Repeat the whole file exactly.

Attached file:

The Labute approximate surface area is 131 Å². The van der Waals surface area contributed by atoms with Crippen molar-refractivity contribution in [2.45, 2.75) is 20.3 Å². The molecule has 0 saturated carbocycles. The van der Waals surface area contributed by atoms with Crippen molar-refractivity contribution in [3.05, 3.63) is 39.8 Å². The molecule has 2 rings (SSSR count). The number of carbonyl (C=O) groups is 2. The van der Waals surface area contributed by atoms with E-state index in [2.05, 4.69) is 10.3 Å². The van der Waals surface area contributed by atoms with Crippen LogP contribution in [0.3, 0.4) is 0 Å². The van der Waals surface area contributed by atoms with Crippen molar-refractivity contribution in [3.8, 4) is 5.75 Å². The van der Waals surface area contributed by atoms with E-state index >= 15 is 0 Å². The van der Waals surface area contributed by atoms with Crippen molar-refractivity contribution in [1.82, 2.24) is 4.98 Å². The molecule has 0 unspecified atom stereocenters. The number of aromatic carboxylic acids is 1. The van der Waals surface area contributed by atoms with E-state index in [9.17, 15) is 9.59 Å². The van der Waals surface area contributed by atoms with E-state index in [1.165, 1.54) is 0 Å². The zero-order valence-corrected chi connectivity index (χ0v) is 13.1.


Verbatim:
The Labute approximate surface area is 131 Å². The van der Waals surface area contributed by atoms with Crippen molar-refractivity contribution in [2.45, 2.75) is 20.3 Å². The molecule has 0 saturated carbocycles. The van der Waals surface area contributed by atoms with Crippen molar-refractivity contribution in [3.05, 3.63) is 39.8 Å². The molecule has 2 rings (SSSR count). The number of carbonyl (C=O) groups is 2. The van der Waals surface area contributed by atoms with E-state index in [2.05, 4.69) is 10.3 Å². The van der Waals surface area contributed by atoms with Crippen LogP contribution in [0.3, 0.4) is 0 Å². The van der Waals surface area contributed by atoms with Crippen molar-refractivity contribution in [3.8, 4) is 5.75 Å². The van der Waals surface area contributed by atoms with E-state index >= 15 is 0 Å². The van der Waals surface area contributed by atoms with Crippen molar-refractivity contribution in [1.82, 2.24) is 4.98 Å². The molecule has 0 unspecified atom stereocenters. The number of aromatic carboxylic acids is 1. The van der Waals surface area contributed by atoms with E-state index in [9.17, 15) is 9.59 Å². The van der Waals surface area contributed by atoms with E-state index in [1.165, 1.54) is 0 Å². The zero-order valence-corrected chi connectivity index (χ0v) is 13.1.